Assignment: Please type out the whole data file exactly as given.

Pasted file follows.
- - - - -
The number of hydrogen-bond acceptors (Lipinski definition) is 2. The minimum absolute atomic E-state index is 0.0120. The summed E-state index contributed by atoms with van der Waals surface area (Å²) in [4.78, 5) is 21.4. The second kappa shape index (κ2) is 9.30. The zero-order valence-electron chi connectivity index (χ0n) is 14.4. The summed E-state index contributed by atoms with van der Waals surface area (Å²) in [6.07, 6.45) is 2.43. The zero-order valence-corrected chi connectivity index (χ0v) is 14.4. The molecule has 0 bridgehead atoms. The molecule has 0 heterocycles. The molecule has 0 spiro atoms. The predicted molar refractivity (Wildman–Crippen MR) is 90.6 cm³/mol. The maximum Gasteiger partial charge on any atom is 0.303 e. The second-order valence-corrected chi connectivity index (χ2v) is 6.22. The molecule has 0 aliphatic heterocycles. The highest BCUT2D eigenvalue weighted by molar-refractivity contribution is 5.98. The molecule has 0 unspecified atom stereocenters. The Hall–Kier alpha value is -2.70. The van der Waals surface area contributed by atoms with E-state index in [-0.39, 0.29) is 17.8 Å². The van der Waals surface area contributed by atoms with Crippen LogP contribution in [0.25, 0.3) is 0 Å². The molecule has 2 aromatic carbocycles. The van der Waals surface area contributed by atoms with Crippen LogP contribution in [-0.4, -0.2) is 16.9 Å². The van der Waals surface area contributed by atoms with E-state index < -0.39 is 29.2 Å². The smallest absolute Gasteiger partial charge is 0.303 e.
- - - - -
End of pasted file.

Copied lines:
The number of hydrogen-bond acceptors (Lipinski definition) is 2. The minimum absolute atomic E-state index is 0.0120. The summed E-state index contributed by atoms with van der Waals surface area (Å²) in [4.78, 5) is 21.4. The second kappa shape index (κ2) is 9.30. The zero-order valence-electron chi connectivity index (χ0n) is 14.4. The summed E-state index contributed by atoms with van der Waals surface area (Å²) in [6.07, 6.45) is 2.43. The zero-order valence-corrected chi connectivity index (χ0v) is 14.4. The molecule has 0 bridgehead atoms. The molecule has 0 heterocycles. The molecule has 0 spiro atoms. The predicted molar refractivity (Wildman–Crippen MR) is 90.6 cm³/mol. The maximum Gasteiger partial charge on any atom is 0.303 e. The second-order valence-corrected chi connectivity index (χ2v) is 6.22. The molecule has 0 aliphatic heterocycles. The highest BCUT2D eigenvalue weighted by molar-refractivity contribution is 5.98. The molecule has 0 unspecified atom stereocenters. The Hall–Kier alpha value is -2.70. The van der Waals surface area contributed by atoms with E-state index in [-0.39, 0.29) is 17.8 Å². The van der Waals surface area contributed by atoms with Crippen LogP contribution in [0.25, 0.3) is 0 Å². The molecule has 2 aromatic carbocycles. The van der Waals surface area contributed by atoms with Crippen LogP contribution in [-0.4, -0.2) is 16.9 Å². The van der Waals surface area contributed by atoms with E-state index < -0.39 is 29.2 Å². The smallest absolute Gasteiger partial charge is 0.303 e.